November 15, 2012

Nourishing the Holiday Spirit

Whether it’s Christmas or Hanukkah, it’s the tradition and ritual, the time spent with loved ones, the feelings of connectedness, the memories, the giving, the celebration of the human spirit that makes this time of year so magical.

To avoid the weight gain typical this time of year, we should think in terms of the spirit of this season, not pig outs and guilt. Granted, food is an important part of these festivities. Where we sometimes go wrong is mistaking food for the main event, rather than a means to an end. Mindlessly inhaling a third helping of stuffing won’t satisfy your soul and build memories like holding grandpa’s hand during the Super Bowl or the belly laughs with your sister in the kitchen. The key is to preserve the tradition and avoid the binge. That means putting food in its place.

Try some or all of the following non-food ways to spend more time with loved ones during the holidays:

  • a cruise through the neighborhood in search of the best holiday decorations.
  • a holiday movie, like “It’s a Wonderful Life.”
  • sing hymns around the piano.
  • caroling, either at a nursing home or through the neighborhood.
  • sledding, tobogganing, skating, or cross country skiing.
  • a snowball fight, or a snowman or snow fort-building contest.
  • a tree-trimming or house decorating party, complete with stringing popcorn and cranberries, armfuls of holly, and mistle toe.
  • a wreath-making party with wire hoops, strips of wire, and lots of scotch pine, white pine, fir, cedar bows, holly, rhododendron, berries, pine cones, and fox wood.

Or, plan get-togethers around something  everyone has to do anyway, such as wrapping gifts or making holiday cards. Purchase a variety of crafts for making candles, wrapping paper, or ornaments that guests can use for presents. Craft magazines this time of year are loaded with imaginative ideas. Then, flood the senses with festive music, pine-scented candles or potpourri, and a crackling fire. Serve a platter of fresh fruit as a side to these festivities.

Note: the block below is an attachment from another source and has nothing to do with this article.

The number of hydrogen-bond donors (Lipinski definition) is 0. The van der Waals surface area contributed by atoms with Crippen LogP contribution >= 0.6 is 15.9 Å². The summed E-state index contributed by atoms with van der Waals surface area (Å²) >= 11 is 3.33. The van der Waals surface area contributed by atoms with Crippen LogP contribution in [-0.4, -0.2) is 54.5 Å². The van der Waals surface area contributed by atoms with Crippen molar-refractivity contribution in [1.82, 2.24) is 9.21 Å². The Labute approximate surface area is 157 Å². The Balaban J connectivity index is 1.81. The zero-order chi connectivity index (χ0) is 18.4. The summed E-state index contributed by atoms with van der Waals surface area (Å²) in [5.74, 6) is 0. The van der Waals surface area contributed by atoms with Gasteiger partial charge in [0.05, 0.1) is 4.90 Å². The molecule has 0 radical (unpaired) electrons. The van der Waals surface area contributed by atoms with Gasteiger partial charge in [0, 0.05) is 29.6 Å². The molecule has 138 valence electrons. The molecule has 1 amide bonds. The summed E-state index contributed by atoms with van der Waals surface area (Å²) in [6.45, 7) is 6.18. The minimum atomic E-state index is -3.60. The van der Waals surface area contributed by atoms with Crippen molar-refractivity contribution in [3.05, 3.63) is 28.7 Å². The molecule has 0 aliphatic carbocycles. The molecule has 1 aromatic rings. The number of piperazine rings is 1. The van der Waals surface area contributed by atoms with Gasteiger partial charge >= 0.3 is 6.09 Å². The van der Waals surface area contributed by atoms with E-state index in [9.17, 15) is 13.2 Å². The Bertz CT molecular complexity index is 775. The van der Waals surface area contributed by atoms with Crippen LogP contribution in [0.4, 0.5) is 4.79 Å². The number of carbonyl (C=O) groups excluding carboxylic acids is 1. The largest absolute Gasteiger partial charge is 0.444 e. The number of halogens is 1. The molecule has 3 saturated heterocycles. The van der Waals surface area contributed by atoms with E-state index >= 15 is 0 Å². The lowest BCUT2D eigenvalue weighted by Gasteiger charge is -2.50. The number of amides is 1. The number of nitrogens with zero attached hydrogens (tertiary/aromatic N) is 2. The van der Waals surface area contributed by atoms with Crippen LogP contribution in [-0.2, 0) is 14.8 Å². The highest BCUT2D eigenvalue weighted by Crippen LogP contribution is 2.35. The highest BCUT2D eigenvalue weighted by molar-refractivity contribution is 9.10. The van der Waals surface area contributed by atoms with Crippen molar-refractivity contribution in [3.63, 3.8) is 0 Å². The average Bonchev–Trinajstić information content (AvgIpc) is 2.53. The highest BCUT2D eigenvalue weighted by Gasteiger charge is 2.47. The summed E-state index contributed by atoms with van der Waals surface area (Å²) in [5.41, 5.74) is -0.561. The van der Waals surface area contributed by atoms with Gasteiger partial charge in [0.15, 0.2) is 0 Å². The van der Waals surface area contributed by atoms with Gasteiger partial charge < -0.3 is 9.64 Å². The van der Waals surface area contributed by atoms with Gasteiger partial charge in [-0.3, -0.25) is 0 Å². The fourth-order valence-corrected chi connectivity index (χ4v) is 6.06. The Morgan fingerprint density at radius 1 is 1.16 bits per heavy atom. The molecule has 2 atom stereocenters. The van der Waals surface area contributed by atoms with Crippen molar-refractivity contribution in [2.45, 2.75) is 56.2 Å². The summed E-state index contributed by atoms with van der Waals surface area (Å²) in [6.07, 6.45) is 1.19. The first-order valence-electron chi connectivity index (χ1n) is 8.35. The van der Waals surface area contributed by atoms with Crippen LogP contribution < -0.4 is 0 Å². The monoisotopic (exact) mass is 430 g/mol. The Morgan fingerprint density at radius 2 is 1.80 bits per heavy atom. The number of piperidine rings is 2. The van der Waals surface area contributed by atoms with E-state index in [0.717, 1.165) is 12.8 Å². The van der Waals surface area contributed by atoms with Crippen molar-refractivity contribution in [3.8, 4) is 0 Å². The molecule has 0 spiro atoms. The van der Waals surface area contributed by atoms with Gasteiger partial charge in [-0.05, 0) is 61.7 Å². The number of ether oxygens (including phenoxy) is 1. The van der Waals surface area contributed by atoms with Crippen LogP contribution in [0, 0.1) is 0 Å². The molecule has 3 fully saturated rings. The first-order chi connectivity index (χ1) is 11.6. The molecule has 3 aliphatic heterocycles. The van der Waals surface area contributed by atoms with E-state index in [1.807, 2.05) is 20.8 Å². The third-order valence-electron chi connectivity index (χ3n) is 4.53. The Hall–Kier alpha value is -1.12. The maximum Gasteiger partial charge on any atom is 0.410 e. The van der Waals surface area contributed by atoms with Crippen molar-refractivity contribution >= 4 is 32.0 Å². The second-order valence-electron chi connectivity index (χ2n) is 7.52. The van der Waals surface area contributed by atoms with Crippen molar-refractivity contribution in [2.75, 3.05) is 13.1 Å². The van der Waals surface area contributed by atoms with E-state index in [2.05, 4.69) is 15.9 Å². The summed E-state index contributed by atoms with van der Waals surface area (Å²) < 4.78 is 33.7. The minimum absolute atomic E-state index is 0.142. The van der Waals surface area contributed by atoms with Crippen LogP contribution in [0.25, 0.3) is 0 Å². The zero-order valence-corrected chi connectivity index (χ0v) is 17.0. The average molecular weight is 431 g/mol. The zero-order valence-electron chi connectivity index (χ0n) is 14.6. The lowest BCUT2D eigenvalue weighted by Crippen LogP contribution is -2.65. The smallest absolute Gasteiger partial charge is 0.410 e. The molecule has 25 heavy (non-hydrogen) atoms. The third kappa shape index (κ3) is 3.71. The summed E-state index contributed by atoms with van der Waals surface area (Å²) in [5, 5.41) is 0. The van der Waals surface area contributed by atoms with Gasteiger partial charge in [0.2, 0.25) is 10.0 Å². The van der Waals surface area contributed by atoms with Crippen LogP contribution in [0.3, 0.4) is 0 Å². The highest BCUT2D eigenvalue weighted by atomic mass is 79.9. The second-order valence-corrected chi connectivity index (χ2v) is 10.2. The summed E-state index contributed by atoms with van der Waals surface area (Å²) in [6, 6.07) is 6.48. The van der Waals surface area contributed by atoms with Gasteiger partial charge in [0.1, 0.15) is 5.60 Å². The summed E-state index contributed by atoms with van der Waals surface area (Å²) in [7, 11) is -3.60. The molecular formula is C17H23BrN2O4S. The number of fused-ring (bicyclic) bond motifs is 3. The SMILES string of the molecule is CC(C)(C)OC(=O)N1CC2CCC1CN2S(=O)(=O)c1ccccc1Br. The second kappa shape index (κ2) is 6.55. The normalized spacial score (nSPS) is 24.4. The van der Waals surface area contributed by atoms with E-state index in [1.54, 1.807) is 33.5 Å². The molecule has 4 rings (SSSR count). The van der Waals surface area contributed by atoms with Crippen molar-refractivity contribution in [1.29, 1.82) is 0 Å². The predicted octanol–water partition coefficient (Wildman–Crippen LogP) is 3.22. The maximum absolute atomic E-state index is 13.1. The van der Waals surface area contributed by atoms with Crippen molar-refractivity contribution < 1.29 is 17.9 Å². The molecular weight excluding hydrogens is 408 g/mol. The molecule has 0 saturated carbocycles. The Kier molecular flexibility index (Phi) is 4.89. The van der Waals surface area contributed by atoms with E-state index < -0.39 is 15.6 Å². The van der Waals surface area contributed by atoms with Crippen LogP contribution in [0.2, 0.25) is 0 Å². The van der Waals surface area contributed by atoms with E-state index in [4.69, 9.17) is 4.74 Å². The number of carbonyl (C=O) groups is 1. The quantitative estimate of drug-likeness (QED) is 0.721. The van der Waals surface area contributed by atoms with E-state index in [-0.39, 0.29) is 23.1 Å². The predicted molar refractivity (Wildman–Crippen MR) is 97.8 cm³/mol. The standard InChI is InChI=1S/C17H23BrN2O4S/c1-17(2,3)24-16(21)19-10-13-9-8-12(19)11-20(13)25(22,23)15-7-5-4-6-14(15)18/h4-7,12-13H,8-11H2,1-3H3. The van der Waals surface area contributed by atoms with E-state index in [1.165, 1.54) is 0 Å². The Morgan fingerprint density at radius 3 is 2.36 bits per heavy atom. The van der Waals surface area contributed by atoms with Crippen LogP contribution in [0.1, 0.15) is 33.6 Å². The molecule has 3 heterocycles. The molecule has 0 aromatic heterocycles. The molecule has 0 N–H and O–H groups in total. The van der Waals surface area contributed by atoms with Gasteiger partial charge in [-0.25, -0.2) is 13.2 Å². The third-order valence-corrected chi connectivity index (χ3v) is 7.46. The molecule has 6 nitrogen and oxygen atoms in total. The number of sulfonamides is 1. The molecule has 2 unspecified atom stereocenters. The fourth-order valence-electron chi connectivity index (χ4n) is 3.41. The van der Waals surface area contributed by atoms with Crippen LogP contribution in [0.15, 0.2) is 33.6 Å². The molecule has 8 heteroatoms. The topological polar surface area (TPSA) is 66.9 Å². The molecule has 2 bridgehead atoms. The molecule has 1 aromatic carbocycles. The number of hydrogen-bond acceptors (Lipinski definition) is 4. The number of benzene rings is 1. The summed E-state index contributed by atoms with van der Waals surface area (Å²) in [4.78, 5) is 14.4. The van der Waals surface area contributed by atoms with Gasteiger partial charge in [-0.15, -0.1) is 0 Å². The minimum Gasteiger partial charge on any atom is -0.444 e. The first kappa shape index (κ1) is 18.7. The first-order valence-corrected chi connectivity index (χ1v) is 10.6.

Happy, healthy  holidays!!

Wendy via Compfight
Jodi via Compfight

Just Do This Today: Simple Changes

1. Include at least 2 servings of a colorful fruit or vegetable at every meal.

2. Switch from refined grains like white bread, white rice, enriched pasta, and processed cereals to 100% whole grain bread, brown rice, whole-grain pasta, and 100% whole grain cereals.

3. Have a bean-based meal today and at least four times this week.

4. Limit processed foods whenever and wherever possible.

5. Supplement responsibility to fill in the gaps on the days when you don’t eat perfectly.

Hot Off the Diet Press

1. Soft Drinks: The New Tobacco: “I know of no other category of food whose elimination can produce weight loss in such a short period of time,” concludes researchers from Boston Children’s Hospital whose study found a direct and clear link between soda pop consumption and risk for obesity. In their study, overweight adolescents who consumed sugary beverages (on average 1.7 servings a day) were randomly assigned to one of two groups: The intervention group receive a year of education designed to decrease consumption of sugar-sweetened beverages, while the control group followed their normal eating and drinking habits. After one year, consumption of sugar beverages in the intervention group had dropped to zero, while the control group continued to consume these drinks. The increase in BMI during that period was significantly less in the intervention group, with no adverse side effects. Researchers conclude that, “The most effective single target for an intervention aimed at reducing obesity is sugary beverages.” http://www.ncbi.nlm.nih.gov/pubmed/22998339